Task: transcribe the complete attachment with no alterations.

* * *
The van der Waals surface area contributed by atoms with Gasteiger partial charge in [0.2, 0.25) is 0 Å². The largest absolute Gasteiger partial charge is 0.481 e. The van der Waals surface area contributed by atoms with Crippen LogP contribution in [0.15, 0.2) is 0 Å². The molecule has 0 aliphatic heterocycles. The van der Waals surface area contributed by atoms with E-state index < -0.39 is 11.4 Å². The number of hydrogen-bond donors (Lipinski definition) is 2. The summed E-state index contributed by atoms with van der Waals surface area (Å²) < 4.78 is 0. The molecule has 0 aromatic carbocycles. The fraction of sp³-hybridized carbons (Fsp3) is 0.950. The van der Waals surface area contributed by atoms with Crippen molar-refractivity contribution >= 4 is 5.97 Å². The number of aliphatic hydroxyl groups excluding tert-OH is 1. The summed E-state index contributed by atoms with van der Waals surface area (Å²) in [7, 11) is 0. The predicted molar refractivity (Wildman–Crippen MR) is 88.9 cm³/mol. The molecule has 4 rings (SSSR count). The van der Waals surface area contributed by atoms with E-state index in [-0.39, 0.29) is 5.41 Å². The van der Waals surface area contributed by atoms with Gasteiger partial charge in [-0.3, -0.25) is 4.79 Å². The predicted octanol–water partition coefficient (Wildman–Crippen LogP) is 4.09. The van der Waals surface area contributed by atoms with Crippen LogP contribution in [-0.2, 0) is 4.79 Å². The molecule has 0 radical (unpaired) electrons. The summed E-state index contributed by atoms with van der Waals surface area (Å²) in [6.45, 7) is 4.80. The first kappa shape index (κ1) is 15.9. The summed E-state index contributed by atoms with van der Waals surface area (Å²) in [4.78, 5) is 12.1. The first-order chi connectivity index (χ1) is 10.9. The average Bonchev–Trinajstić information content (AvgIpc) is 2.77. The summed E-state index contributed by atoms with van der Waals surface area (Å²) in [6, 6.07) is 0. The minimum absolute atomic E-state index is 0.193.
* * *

The van der Waals surface area contributed by atoms with Gasteiger partial charge in [0.2, 0.25) is 0 Å². The largest absolute Gasteiger partial charge is 0.481 e. The van der Waals surface area contributed by atoms with Crippen LogP contribution in [0.15, 0.2) is 0 Å². The molecule has 0 aliphatic heterocycles. The van der Waals surface area contributed by atoms with E-state index < -0.39 is 11.4 Å². The number of hydrogen-bond donors (Lipinski definition) is 2. The summed E-state index contributed by atoms with van der Waals surface area (Å²) < 4.78 is 0. The molecule has 0 aromatic carbocycles. The fraction of sp³-hybridized carbons (Fsp3) is 0.950. The van der Waals surface area contributed by atoms with Crippen molar-refractivity contribution >= 4 is 5.97 Å². The number of aliphatic hydroxyl groups excluding tert-OH is 1. The summed E-state index contributed by atoms with van der Waals surface area (Å²) in [7, 11) is 0. The predicted molar refractivity (Wildman–Crippen MR) is 88.9 cm³/mol. The molecule has 4 rings (SSSR count). The van der Waals surface area contributed by atoms with E-state index in [-0.39, 0.29) is 5.41 Å². The van der Waals surface area contributed by atoms with Gasteiger partial charge in [-0.3, -0.25) is 4.79 Å². The predicted octanol–water partition coefficient (Wildman–Crippen LogP) is 4.09. The van der Waals surface area contributed by atoms with Crippen LogP contribution in [-0.2, 0) is 4.79 Å². The molecule has 0 radical (unpaired) electrons. The summed E-state index contributed by atoms with van der Waals surface area (Å²) in [6.45, 7) is 4.80. The first kappa shape index (κ1) is 15.9. The summed E-state index contributed by atoms with van der Waals surface area (Å²) in [4.78, 5) is 12.1. The first-order chi connectivity index (χ1) is 10.9. The average Bonchev–Trinajstić information content (AvgIpc) is 2.77. The summed E-state index contributed by atoms with van der Waals surface area (Å²) in [6, 6.07) is 0. The minimum absolute atomic E-state index is 0.193.